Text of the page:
DOE funding to energize electric power research at Ohio State
Researchers at The Ohio State University College of Engineering are developing a new generation of direct current (DC) circuit breakers, with the potential to help transform the U.S. power system.
Electrical and Computer Engineering Professor Jin Wang, the $2.3 million project is one of 12 awarded a total of $35 million in federal funding from the U.S. Department of Energy (DOE). Part of the Advanced Projects Agency-Energy (ARPA-E) BREAKERS program, the selected projects aim to discover new ways of harnessing medium-voltage electricity for applications in industry, transportation, on the grid and beyond, which could greatly improve efficiency and reliability across most of the U.S. economy.Led by
Wang’s project, “T-Type Modular DC Circuit Breaker (T-Breaker) for Future DC Networks,” will develop a medium-voltage direct-current (MVDC) circuit breaker prototype based on a modular design using silicon carbide. His team will collaborate with researchers from the United Technology Research Center to create the prototype.
Today’s power grid is primarily powered by alternating current (AC) electricity, but DC can provide lower distribution losses and higher power carrying capacity. BREAKERS projects will develop DC devices that prevent electric arcing, a safety hazard, while handling large amounts of power and voltage. Medium-voltage DC circuit breakers could enable significant improvements in the nation’s electrical system, transforming how electricity is delivered and managed across the entire power grid, as well as critical applications in industry, transportation, and resource production.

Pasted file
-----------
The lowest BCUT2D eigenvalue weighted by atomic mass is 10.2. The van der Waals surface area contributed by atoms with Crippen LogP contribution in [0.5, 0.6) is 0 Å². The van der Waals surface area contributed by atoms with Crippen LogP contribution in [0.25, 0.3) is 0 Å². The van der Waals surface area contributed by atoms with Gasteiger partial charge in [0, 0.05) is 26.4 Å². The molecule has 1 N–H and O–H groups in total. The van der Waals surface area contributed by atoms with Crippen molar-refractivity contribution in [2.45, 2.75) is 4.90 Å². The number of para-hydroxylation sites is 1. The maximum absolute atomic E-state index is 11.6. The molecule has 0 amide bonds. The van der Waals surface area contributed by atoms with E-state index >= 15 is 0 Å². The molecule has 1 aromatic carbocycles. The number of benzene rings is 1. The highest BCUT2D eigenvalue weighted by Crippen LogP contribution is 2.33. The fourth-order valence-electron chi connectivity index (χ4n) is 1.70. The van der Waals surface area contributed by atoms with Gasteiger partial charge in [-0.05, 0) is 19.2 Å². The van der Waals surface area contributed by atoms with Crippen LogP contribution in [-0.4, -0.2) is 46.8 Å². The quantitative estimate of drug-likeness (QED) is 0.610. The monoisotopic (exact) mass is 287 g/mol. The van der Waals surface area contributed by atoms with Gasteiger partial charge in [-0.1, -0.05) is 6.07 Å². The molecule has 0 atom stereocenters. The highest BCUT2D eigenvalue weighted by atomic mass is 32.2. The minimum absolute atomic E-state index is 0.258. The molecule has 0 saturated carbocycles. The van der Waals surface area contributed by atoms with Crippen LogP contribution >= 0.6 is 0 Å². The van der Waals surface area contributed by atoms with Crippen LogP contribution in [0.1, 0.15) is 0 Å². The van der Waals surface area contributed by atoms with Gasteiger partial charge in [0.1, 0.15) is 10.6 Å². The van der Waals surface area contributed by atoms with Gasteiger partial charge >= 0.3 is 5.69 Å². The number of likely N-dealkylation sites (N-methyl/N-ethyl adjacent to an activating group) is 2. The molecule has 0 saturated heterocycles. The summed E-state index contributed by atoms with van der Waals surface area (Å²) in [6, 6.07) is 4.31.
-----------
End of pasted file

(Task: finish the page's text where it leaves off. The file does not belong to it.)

“The electric power distribution systems for buildings, data centers, electric aircrafts and ships have become more DC-based because of higher efficiency and lower cost,” said Wang. “One of the key roadblocks for wider implementations of DC-based electric power distribution is the lack of highly reliable and efficient circuit breakers. This project will create a new generation of DC circuit breakers, namely T-Breakers, with a special modular structure that allows for extremely high efficiency and reliability.”
According to Wang, the T-Breaker will provide high efficiency (99.97 percent), rapid response times (150 microseconds) and a 30,000 cycle/30-year life with high power density (65.8 MW/m3).
“By working with a leading industry partner, the technology developed from this project will find its way into future products to make future electric power networks in many applications more efficient and reliable,” he said.
To view the entire BREAKERS (Building Reliable Electronics to Achieve Kilovolt Effective Ratings Safely) project list, click here.
by Meggie Biss, College of Engineering Communications | email@example.com